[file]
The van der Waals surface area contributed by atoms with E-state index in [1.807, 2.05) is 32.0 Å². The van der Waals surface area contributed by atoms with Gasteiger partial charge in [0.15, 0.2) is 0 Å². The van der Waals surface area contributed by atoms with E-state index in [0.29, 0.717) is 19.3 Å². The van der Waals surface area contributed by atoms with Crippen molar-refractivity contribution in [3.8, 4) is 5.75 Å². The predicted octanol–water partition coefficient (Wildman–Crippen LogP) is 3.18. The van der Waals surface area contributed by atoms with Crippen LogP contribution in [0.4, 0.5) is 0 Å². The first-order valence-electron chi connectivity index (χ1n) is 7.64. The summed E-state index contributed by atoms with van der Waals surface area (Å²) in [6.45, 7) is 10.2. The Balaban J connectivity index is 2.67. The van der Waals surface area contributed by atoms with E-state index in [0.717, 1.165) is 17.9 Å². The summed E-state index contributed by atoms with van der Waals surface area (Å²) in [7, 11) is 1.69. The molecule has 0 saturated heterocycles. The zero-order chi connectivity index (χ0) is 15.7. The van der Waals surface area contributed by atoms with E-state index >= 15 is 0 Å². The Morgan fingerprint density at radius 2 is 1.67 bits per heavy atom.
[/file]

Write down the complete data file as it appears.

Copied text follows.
The van der Waals surface area contributed by atoms with E-state index in [1.807, 2.05) is 32.0 Å². The van der Waals surface area contributed by atoms with Gasteiger partial charge in [0.15, 0.2) is 0 Å². The van der Waals surface area contributed by atoms with E-state index in [0.29, 0.717) is 19.3 Å². The van der Waals surface area contributed by atoms with Crippen molar-refractivity contribution in [3.8, 4) is 5.75 Å². The predicted octanol–water partition coefficient (Wildman–Crippen LogP) is 3.18. The van der Waals surface area contributed by atoms with Crippen LogP contribution in [0.4, 0.5) is 0 Å². The first-order valence-electron chi connectivity index (χ1n) is 7.64. The summed E-state index contributed by atoms with van der Waals surface area (Å²) in [6.45, 7) is 10.2. The Balaban J connectivity index is 2.67. The van der Waals surface area contributed by atoms with E-state index in [0.717, 1.165) is 17.9 Å². The summed E-state index contributed by atoms with van der Waals surface area (Å²) in [7, 11) is 1.69. The molecule has 0 saturated heterocycles. The zero-order chi connectivity index (χ0) is 15.7. The van der Waals surface area contributed by atoms with E-state index >= 15 is 0 Å². The Morgan fingerprint density at radius 2 is 1.67 bits per heavy atom.